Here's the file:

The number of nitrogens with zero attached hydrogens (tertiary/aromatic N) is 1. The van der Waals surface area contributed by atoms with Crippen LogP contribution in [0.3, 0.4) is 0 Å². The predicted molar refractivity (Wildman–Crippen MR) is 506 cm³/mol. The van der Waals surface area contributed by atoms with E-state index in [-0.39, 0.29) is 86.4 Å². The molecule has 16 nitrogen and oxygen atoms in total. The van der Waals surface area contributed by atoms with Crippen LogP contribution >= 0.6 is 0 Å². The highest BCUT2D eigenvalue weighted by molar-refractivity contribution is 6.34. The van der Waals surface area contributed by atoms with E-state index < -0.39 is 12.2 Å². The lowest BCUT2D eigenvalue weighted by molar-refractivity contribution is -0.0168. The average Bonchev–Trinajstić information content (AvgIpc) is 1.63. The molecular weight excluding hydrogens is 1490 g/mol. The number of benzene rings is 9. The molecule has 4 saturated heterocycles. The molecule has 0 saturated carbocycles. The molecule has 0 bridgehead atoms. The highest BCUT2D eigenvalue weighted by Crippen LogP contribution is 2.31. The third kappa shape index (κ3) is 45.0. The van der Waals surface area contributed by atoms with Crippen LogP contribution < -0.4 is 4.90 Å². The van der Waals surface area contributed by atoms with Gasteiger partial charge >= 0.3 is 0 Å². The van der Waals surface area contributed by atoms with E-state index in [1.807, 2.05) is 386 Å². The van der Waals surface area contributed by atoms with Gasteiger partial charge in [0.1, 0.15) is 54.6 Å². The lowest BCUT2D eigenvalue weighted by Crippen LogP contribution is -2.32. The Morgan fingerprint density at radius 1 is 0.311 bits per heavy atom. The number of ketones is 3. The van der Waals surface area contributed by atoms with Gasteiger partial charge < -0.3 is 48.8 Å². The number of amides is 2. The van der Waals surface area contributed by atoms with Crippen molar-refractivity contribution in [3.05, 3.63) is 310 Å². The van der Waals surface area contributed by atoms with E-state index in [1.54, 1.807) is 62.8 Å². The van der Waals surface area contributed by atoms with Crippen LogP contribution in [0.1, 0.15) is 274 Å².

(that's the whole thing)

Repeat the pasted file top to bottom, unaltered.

The number of nitrogens with zero attached hydrogens (tertiary/aromatic N) is 1. The van der Waals surface area contributed by atoms with Crippen LogP contribution in [0.3, 0.4) is 0 Å². The predicted molar refractivity (Wildman–Crippen MR) is 506 cm³/mol. The van der Waals surface area contributed by atoms with E-state index in [-0.39, 0.29) is 86.4 Å². The molecule has 16 nitrogen and oxygen atoms in total. The van der Waals surface area contributed by atoms with Crippen LogP contribution >= 0.6 is 0 Å². The highest BCUT2D eigenvalue weighted by molar-refractivity contribution is 6.34. The van der Waals surface area contributed by atoms with E-state index < -0.39 is 12.2 Å². The lowest BCUT2D eigenvalue weighted by molar-refractivity contribution is -0.0168. The average Bonchev–Trinajstić information content (AvgIpc) is 1.63. The molecular weight excluding hydrogens is 1490 g/mol. The number of benzene rings is 9. The molecule has 4 saturated heterocycles. The molecule has 0 saturated carbocycles. The molecule has 0 bridgehead atoms. The highest BCUT2D eigenvalue weighted by Crippen LogP contribution is 2.31. The third kappa shape index (κ3) is 45.0. The van der Waals surface area contributed by atoms with Crippen LogP contribution < -0.4 is 4.90 Å². The van der Waals surface area contributed by atoms with Gasteiger partial charge >= 0.3 is 0 Å². The van der Waals surface area contributed by atoms with E-state index in [1.807, 2.05) is 386 Å². The van der Waals surface area contributed by atoms with Gasteiger partial charge in [0.1, 0.15) is 54.6 Å². The lowest BCUT2D eigenvalue weighted by Crippen LogP contribution is -2.32. The Morgan fingerprint density at radius 1 is 0.311 bits per heavy atom. The number of ketones is 3. The van der Waals surface area contributed by atoms with Gasteiger partial charge < -0.3 is 48.8 Å². The number of amides is 2. The van der Waals surface area contributed by atoms with Crippen molar-refractivity contribution in [3.05, 3.63) is 310 Å². The van der Waals surface area contributed by atoms with E-state index in [1.54, 1.807) is 62.8 Å². The van der Waals surface area contributed by atoms with Crippen LogP contribution in [0.1, 0.15) is 274 Å².